Japan's 2011 Earthquake and Tsunami: Food and Agriculture Implications [May 18, 2011]   [open pdf - 334KB]

"The March 11, 2011, earthquake and tsunami in Japan caused widespread devastation that affected many of the country's agricultural and fishery areas. The nuclear crisis that followed at the Fukushima Daiichi Nuclear Plant, and the subsequent detection of radioactive contamination of food produced near the disabled facility, further raised fears about the safety of Japan's food production systems and its future food exports. [...] In the United States, the two principal agencies that regulate U.S. food imports - the Food and Drug Administration (FDA) and the U.S. Department of Agriculture (USDA) - have taken steps to address these concerns. Following Japan's announcement that some foods had been contaminated by radiation, FDA issued 'Import Alert 99-33' for milk, vegetables, and certain fish species (sand lance) produced or manufactured in selected Japanese prefectures. Both FDA and USDA have announced that they are taking extra steps to better track U.S. food imports from Japan, working in conjunction with existing border inspectors at the Department of Homeland Security's U.S. Customs and Border Protection (CBP). Other U.S. agencies are also addressing concerns about whether radiation from Japan might affect food production in the United States or in U.S. territories in the Pacific. The Environmental Protection Agency (EPA) is continuously monitoring the nation's air and is regularly monitoring drinking water, milk, and precipitation for environmental radiation. To date, the results of EPA's sampling and monitoring have shown detected radiation below levels that are a public-health concern."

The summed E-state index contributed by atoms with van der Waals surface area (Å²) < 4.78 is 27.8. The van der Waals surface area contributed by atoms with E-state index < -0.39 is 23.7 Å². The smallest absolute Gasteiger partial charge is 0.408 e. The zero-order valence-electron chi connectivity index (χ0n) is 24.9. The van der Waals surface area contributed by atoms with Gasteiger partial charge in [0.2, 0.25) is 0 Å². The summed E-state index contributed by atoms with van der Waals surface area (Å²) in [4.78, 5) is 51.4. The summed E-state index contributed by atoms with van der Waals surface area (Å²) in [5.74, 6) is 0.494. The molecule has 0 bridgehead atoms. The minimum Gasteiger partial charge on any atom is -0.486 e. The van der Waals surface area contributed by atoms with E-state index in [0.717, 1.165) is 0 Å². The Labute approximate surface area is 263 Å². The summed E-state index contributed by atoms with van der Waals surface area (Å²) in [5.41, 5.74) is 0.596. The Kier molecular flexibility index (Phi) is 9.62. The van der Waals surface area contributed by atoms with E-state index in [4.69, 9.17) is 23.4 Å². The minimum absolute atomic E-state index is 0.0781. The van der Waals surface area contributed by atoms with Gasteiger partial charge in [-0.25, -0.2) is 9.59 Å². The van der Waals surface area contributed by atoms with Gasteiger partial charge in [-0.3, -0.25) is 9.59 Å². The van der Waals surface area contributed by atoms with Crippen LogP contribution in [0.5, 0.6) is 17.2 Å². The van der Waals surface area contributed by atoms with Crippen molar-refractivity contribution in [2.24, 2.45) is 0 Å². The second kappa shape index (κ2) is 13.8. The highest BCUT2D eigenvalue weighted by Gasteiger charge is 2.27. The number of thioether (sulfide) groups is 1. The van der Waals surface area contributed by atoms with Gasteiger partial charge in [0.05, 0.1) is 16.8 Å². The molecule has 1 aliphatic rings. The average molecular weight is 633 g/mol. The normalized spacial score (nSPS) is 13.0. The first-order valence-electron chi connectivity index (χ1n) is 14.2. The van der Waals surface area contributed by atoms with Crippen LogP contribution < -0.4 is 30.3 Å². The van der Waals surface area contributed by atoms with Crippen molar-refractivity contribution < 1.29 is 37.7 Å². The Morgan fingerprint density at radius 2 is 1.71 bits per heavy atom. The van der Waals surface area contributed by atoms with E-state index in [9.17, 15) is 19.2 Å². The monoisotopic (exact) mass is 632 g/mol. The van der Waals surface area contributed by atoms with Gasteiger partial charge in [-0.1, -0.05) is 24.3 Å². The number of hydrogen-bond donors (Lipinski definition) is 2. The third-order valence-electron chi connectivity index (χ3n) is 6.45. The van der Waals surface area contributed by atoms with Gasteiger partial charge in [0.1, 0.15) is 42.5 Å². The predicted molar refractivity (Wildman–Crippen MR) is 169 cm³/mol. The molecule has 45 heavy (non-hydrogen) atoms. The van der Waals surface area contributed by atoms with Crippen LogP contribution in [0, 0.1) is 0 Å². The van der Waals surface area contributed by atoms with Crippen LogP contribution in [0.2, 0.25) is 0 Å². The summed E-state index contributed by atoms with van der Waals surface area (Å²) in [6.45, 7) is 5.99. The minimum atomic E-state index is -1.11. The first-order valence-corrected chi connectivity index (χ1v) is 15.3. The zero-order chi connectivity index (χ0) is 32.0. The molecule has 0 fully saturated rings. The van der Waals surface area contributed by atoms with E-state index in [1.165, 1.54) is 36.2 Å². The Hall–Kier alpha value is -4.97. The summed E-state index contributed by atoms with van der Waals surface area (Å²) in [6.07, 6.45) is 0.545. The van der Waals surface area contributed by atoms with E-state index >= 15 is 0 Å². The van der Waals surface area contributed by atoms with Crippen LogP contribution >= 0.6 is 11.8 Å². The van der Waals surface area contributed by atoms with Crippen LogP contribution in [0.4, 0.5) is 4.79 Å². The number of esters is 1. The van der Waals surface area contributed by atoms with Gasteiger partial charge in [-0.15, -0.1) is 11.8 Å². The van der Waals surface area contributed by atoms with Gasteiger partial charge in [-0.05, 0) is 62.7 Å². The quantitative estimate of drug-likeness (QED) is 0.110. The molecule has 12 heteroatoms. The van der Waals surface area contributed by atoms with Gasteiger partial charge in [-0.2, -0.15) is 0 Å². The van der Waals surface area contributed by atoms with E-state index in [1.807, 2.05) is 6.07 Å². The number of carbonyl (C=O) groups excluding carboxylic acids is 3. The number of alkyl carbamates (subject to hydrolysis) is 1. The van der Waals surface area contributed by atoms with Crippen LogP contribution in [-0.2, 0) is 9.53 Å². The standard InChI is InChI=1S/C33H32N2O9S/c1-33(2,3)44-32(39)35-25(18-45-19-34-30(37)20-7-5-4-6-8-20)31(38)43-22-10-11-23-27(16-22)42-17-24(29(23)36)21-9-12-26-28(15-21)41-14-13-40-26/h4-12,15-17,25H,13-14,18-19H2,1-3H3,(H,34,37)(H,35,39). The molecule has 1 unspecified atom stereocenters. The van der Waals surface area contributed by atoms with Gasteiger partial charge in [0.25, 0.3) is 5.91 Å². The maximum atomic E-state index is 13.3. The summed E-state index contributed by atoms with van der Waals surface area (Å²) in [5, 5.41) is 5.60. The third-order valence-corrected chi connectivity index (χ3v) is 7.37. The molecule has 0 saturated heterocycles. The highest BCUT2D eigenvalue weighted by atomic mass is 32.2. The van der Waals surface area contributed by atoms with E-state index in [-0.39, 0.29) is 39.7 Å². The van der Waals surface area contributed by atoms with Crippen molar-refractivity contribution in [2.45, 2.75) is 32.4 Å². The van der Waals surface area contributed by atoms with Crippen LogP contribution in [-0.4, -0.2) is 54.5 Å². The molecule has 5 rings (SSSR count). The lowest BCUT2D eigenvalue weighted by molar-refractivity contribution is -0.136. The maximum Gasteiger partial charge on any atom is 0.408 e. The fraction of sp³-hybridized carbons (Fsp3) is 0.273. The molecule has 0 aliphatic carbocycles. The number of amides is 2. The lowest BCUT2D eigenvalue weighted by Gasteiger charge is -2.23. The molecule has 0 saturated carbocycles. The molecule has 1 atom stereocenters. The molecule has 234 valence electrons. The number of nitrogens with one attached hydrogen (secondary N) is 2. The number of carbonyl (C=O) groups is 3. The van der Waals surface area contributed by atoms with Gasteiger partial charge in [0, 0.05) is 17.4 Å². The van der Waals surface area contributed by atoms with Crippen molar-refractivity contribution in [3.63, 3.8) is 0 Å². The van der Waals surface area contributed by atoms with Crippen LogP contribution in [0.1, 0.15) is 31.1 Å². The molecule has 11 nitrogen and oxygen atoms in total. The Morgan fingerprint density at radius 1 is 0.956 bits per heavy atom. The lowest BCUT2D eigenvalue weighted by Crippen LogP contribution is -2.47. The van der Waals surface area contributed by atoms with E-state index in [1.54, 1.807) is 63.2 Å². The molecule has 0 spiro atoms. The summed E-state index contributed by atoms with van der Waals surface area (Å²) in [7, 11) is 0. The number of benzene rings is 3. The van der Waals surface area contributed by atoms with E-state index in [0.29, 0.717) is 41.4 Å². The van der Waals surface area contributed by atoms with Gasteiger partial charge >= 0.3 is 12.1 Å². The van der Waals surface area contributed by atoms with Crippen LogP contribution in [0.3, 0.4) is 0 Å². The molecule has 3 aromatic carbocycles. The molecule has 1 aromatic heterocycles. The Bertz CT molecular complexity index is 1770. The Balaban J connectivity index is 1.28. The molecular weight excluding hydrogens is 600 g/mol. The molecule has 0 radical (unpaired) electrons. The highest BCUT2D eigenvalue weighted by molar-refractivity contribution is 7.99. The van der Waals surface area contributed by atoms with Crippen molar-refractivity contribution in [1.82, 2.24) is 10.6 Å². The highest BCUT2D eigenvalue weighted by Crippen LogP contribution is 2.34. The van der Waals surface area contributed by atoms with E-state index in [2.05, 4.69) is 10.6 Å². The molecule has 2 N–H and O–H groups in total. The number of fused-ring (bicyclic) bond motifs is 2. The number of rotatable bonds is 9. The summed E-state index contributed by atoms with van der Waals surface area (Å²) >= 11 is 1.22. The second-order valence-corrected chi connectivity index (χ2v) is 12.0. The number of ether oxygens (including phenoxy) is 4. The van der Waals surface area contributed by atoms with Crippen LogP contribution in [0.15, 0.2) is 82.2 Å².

Report Number:
CRS Report for Congress, R41766
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